Millennials are lucky when it comes to wine.
Unlike their parents, whose early exposure to northern Italian wines consisted primarily of plonk, today’s younger generation has access to an almost endless array of delicious, expressive Lambrusco, Soave and moscato d’Asti.
In the 1970s and ’80s, basically all that was available in those categories was Riunite, Bolla Soave and Asti Spumante. Those wines were marketed heavily; the “Riunite on Ice” ads probably have prompted more earworms than an album’s worth of Neil Diamond songs.
And they suited us just fine, partly because most of us (and our palates) didn’t know any better, but mostly because nothing much of quality was available even in Italy, much less on these shores.
What a difference a generation makes. By the 1990s, many younger Italian vintners had decided they didn’t want to just supply large operations with grapes from the flatlands as their elders had. Instead, they started moving into the hillsides (much more suited to growing high-quality grapes), settling for lower yields and making distinctive, evocative wines, according to Italian wine guru Marc Mackondy.
A change for the better
Today’s offerings, Mackondy said, “are all about the transition from big houses to growers and where the growers are located. This started completely in the fields.
“It’s sort of the story of Italy,” added Mackondy, portfolio director at local distributor Rootstock. “At some point the growers wanted to bottle, and as more bottles came from growers, the quality started to rise. It really comes down to grape sourcing.”
Working at higher elevations, where the cooler nights help keep the grapes’ acidity levels higher, has been a particular boon in the Asti area in Piedmont and in the zone designated Soave Classico in the Veneto region.
Lambrusco emanates from flatter terrain in Emilia-Romagna, so the improvements in these effervescent offerings have been more in winemaking techniques and style exploration, especially in terms of residual sugar.
Today there are four levels of sweetness; Secco is the driest, sometimes to the point of bitterness, and Semisecco is more off-dry. For many of us, the most balanced and approachable setting is called Amiable, where the fruit really shines, while Dolce Lambruscos are more like dessert wines.
On local shelves, the Cleto Chiarli and Ariola brands provide a tasty look-see at the wide range of methods, from Lambruscos with backbone to those with spot-on balance to lush, often opulent offerings.
Bottles to buy
Luciano Saetti, Puianello, Zanasi and Medici Ermete are other labels worth sussing out. And upon popping the cork, have a plate of cured pork products handy for one of those perfect pairings, the bubbles cutting through the fat delightfully. Lambrusco also plays well with the rich pasta sauces of its home region, but as Mackondy notes, it’s “a really great kick-off-the-night wine. There is really nothing like it with a great plate of salumi, mortadella, prosciutto.”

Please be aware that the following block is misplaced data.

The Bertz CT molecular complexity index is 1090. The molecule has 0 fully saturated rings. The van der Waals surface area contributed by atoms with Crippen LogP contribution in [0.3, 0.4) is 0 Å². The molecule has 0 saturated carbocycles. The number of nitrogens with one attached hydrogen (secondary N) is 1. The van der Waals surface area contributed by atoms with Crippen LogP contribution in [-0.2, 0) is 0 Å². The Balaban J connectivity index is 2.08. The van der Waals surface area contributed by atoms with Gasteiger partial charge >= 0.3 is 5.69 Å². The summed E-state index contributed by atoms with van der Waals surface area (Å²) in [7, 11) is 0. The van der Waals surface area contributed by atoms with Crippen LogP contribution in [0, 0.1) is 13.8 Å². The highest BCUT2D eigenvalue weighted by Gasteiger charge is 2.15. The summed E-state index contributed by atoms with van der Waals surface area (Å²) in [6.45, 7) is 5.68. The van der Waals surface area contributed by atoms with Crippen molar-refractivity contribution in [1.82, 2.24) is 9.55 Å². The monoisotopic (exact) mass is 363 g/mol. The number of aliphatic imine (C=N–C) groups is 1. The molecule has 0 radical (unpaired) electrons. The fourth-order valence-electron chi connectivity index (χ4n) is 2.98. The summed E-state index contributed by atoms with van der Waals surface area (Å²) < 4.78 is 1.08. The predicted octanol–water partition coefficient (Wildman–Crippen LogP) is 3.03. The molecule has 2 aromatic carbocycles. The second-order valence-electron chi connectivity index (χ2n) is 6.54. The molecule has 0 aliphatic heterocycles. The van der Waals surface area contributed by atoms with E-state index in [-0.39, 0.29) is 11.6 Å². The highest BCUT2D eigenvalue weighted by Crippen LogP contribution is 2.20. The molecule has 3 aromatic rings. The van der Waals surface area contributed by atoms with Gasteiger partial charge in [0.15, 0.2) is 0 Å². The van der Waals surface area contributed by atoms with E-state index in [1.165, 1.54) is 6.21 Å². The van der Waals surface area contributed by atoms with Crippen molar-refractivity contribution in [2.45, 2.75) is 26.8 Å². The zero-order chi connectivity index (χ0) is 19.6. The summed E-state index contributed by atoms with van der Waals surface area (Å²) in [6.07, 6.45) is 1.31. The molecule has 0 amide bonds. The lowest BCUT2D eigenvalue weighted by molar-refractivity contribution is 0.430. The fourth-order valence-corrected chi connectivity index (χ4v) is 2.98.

Some of Italy’s best iterations of another bubbly delight, moscato d’Asti, actually have a storied history. A century ago, Mackondy said, they were making world-class wines in that area, but by the 1970s, bulk production ruled, as Martini & Rossi’s Asti Spumante tickled millions of palates.
In the late 1990s, a few wines that Mackondy calls “more linear and crunchier,” such as Saracco, started emerging, and “over the last few years these wines have gotten progressively drier.” Best of all: “The sweetness is because of ripeness of fruit, not added [sugar],” he said.
Easy-drinking brands such as Risata and Luccio are great for holiday parties, while Monsignore, Elio Perrone and Borgo Maragliano provide more complexity and depth. These can be “cocktail wines” and work with mildly spicy ethnic foods, but they really shine with fruit desserts. “Any fruit tart, pie, crème brûlée, panna cotta; it’s magical,” Mackondy said.
Just as magical, he said, is what has happened in a once-maligned region to the east. “If Soave isn’t the most important white-wine designation in Italy, it’s in the top five,” Mackondy said, adding that consumers who love Santa Margherita Pinot Grigio absolutely should try similarly priced Soave Classicos.
Compared with the Bolla wines of yore, “There’s so much more of everything: higher acid, denser, richer fruit, gorgeous honey, but also there’s great mineral in there.”
I’m a big fan of the wines from Coffele, Vincentini Agostino, Ca’ Rugate, Suavia and especially Inama and Tamellini. These come from growers who more recently headed for the Alpine foothills, especially above the town of Soave, for the volcanic soils that yield grapes with energy and intensity, besides being insanely delicious.
These vintners, by the way, were hardly pioneers. As Mackondy noted, “the Roman legions were the first to plant there, and they always sought out volcanic soils.”
Two thousand years later, consumers young and old can relish the legionnaires’ wisdom.
Bill Ward writes atdecant-this.com. Follow him on Twitter: @billward4.